Margolis genuinely doesn't view a major label contract as the brass ring of a career in music. 'There are people who get into the music business,' she notes, 'and they hook up with the right people and look at it as a business from the beginning. I'd be willing to bet that most of the artists I like didn't do that. They didn't go into the music business. They went into the music. I didn't go into the music business. I was really pissed when I realized I was in the music business. I didn't do this to be an artist either. I just wanted to sing and to play.'

Other than distribution and publicity, which admittedly are much more than inconsequential side benefits, it is difficult to see how a major label contract would enhance the product that comes out of Mad-Kat Records. As Margolis likes to say, 'There are cheaper ways to make albums than the way I make them.' In fact, only her debut record, 1989's Live at the Jazz Workshop, feels like an independent label production. Immaculately recorded and stylishly packaged, Margolis's studio albums always feature a formidable array of musicians. She is willing to pay to attract players like legendary saxophonist Joe Henderson and blues guitar virtuoso Joe Louis Walker (both of whom appeared on 1994's Evolution) or young lion trumpeter Roy Hargrove and blues great Charles Brown (who were featured on 1997's Straight Up With a Twist).

For Margolis, studio recording presents a creative challenge quite apart from the experience of singing for an audience. 'It's just like apples and oranges to me, performing and recording. It is much easier to perform than it is to record,' says the singer. Whereas live performance is an extroverted act, the recording process offers a self-aware artist the opportunity to look inward. 'When you hear yourself through earphones, through the cans, it's an intimacy with your own voice that you don't have when you're hearing yourself through monitors [on a stage].' Margolis welcomes that opportunity to explore her own sound. 'It is a way to learn about yourself on every level,' she says. It is also a way to achieve textures and nuances that could not necessarily be replicated on a stage.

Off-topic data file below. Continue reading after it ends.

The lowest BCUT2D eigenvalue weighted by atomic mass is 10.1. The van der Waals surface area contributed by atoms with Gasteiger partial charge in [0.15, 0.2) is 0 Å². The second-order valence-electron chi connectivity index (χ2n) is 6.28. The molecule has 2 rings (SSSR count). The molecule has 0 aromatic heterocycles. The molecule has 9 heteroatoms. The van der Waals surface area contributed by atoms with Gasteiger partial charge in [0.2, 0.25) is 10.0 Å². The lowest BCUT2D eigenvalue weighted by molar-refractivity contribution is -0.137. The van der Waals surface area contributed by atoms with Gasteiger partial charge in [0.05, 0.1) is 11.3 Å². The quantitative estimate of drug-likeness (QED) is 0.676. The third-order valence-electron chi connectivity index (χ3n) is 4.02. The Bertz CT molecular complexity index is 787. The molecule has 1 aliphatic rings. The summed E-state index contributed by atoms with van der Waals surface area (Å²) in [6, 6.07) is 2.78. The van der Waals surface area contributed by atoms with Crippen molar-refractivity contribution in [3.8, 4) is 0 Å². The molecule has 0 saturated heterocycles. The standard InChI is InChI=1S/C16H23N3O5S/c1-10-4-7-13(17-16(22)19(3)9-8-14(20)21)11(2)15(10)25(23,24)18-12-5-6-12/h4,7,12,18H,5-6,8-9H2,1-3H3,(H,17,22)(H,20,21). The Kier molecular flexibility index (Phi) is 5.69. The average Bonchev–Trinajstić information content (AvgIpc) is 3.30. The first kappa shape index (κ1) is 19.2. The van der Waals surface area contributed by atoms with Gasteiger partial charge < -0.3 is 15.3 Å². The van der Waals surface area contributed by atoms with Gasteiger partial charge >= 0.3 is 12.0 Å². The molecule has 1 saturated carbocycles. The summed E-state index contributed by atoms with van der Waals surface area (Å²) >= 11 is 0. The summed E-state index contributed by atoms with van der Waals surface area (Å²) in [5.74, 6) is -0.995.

Like any good producer, Margolis pays close attention to the post-production end of making an album. It helps that she has more than a vague understanding of how the technical side of the recording process works. After leaving Harvard to return to the West Coast, Margolis enrolled as a communications major at San Francisco State and studied studio engineering. 'It's been immensely helpful to me to have learned how to hear frequencies and know what they're called,' explains the singer.

Although her fans would like to see her record more frequently, Kitty Margolis isn't entirely convinced that is a good idea. 'Too many people go and slap down a bunch of tunes not very thoughtfully,' she says. 'One of the good things about being an independent artist is that you didn't sign anything that says you have to make an album every year. I don't think I would necessarily have so much to say to make a studio album every year. I just like to wait and see where my creative road takes me.'

That creative road has paralleled, in many ways, Margolis's development as a jazz artist. For the last 20 years, jazz singers have been struggling with the question of where to take vocal improvising in a post-Betty Carter world. Margolis begins to address that question on her first album by stepping into the tradition at the point where her idols left off. Betty Carter and Ella Fitzgerald, arguably the two most influential vocal improvisers in history, made their finest jazz records improvising on standards with a trio in front of a live audience. Live at the Jazz Workshop places Margolis in the same setting. Although it was her first record, Kitty Margolis was hardly a neophyte. She had been honing her craft as a professional jazz singer for nearly a decade. Live the Jazz Workshop is the work of a singer who has acquired the discipline necessary to channel her talent. 'With a Song in My Heart,' 'All Blues' and especially 'I Concentrate on You' are models of creativity and virtuosity.